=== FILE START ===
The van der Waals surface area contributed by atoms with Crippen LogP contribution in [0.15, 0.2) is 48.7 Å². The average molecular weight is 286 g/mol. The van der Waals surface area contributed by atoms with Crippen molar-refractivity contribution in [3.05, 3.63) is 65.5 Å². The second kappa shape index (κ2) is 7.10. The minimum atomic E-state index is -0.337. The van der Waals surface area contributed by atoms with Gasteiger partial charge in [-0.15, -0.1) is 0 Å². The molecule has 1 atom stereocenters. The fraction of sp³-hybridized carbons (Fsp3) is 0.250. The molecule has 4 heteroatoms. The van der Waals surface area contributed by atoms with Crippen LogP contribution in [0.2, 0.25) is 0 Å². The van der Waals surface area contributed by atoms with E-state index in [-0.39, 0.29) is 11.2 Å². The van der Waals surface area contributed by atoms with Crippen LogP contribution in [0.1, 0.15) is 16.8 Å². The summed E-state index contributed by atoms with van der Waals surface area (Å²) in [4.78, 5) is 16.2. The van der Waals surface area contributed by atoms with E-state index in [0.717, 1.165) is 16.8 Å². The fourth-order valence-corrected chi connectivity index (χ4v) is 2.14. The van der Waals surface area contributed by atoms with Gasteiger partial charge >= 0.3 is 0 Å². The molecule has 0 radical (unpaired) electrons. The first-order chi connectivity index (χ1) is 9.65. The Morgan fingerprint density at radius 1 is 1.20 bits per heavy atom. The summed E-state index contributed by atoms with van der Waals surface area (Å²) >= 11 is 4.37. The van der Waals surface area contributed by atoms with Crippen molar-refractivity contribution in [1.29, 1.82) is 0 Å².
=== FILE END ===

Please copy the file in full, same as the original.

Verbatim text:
The van der Waals surface area contributed by atoms with Crippen LogP contribution in [0.15, 0.2) is 48.7 Å². The average molecular weight is 286 g/mol. The van der Waals surface area contributed by atoms with Crippen molar-refractivity contribution in [3.05, 3.63) is 65.5 Å². The second kappa shape index (κ2) is 7.10. The minimum atomic E-state index is -0.337. The van der Waals surface area contributed by atoms with Gasteiger partial charge in [-0.15, -0.1) is 0 Å². The molecule has 1 atom stereocenters. The fraction of sp³-hybridized carbons (Fsp3) is 0.250. The molecule has 4 heteroatoms. The van der Waals surface area contributed by atoms with Crippen LogP contribution in [0.2, 0.25) is 0 Å². The van der Waals surface area contributed by atoms with E-state index in [-0.39, 0.29) is 11.2 Å². The van der Waals surface area contributed by atoms with Crippen LogP contribution in [0.1, 0.15) is 16.8 Å². The summed E-state index contributed by atoms with van der Waals surface area (Å²) in [4.78, 5) is 16.2. The van der Waals surface area contributed by atoms with E-state index in [0.717, 1.165) is 16.8 Å². The fourth-order valence-corrected chi connectivity index (χ4v) is 2.14. The van der Waals surface area contributed by atoms with Gasteiger partial charge >= 0.3 is 0 Å². The molecule has 0 radical (unpaired) electrons. The first-order chi connectivity index (χ1) is 9.65. The Morgan fingerprint density at radius 1 is 1.20 bits per heavy atom. The summed E-state index contributed by atoms with van der Waals surface area (Å²) >= 11 is 4.37. The van der Waals surface area contributed by atoms with Crippen molar-refractivity contribution in [1.29, 1.82) is 0 Å².